Looking forward, Permian production is sure to remain strong. At 235,000 MW added, natural gas, for instance, will easily remain our main source of new power generation capacity in the decades ahead.
And there are over $200 billion in new industrial plants along the Gulf Coast to utilize cheap shale gas to manufacture plastics.
Already the largest oil and gas producer, the U.S. could become the largest seller within five years.
The pipelines are coming to help companies swamped by low prices in the region.
There are at least 12 pipelines in Texas currently under construction, with almost 30 more in the pre-construction stages. Around 11,000 miles of pipe could be added.
The Permian will remain a key focal point for the ongoing hundreds of billions of dollars in new pipelines being built in North America, in conjunction with gas-based Appalachia and oil sands-based Alberta, Canada. In the U.S. alone, the midstream build-out could be as high as $362 billion by 2035.
Besides too low pricing, one emerging problem for Permian producers is an oil quality mismatch.
The Permian yields copious amounts of light or even ultra-light tight oil that is best-suited for making gasoline.
Yet, the global market is really short heavier oil used to make diesel fuel, with production and export issues in Mexico, Venezuela, Iran, and elsewhere.
Further, the U.S. refining system is mostly configured to process the heavier crude that has long been imported from Canada, Mexico, and Venezuela. So, along with very high but flat domestic demand, a good bit of our tight oil is forced to get exported as production continues to mount.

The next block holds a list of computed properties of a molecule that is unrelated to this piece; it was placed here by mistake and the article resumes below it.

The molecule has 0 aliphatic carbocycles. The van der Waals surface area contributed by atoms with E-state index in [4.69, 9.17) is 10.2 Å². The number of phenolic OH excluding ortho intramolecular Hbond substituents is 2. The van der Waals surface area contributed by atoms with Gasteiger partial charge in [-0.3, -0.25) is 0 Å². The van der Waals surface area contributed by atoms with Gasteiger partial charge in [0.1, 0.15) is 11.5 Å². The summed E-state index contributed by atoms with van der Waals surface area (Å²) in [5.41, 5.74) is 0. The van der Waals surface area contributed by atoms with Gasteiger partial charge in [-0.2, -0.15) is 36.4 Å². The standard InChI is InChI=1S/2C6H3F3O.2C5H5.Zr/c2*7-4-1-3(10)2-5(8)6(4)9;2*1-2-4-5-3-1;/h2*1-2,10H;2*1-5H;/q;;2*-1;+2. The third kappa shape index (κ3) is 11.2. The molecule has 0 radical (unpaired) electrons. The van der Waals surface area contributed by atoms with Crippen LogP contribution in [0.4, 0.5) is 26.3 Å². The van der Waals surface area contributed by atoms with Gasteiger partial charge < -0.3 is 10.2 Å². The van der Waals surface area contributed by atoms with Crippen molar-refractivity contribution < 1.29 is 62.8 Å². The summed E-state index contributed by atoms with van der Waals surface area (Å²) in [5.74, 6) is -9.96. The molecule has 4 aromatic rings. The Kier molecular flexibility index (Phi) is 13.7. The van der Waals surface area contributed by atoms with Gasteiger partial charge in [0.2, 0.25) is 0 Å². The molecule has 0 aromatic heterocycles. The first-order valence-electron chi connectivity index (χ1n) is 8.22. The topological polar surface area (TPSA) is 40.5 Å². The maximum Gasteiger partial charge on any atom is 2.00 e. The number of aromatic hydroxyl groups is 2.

U.S. crude exports have averaged 2.7 million b/d this year, or nearly 40% higher than all of 2018.
The $57 billion fight between Oxy and Chevron to buy Anadarko is just one sign of the optimism surrounding the Permian.
And why not? Back in December: "America's Oil And Gas Reserves Double With Massive New Permian Discovery."
The rise of the supermajors in the Permian is a positive development for the U.S. oil and gas industry.
These giants have deeper pockets, and along with more consolidation, they can weather the storm during a down cycle, like Q4 2018 when oil prices plunged 40% to $45.
But oil prices regained that 40% in Q1 of this year.
And while always evolving efficiencies have given companies break-even prices of $40 or even below, some suspect that oil could be marching its way to $100.
By 2020, OPEC+ production cuts and a global reduction in the sulfur content of marine fuels could drive prices to levels they haven't seen since summer 2014.
This would obviously give U.S. producers huge incentive for more drilling, especially as logistical bottlenecks get straightened out.
Changes in production, however, usually lag changes in price by 6-9 months.
Overall, U.S. gas production will be enjoying non-stop growth, while crude output should be viewed as rising but eventually flattening out at some point.
This is not because of a difference in resource but because domestic oil use is flat and global demand growth is strong but not as strong as it is for gas (a favored fuel since it has lower GHG emissions and is key to backup intermittent wind and solar).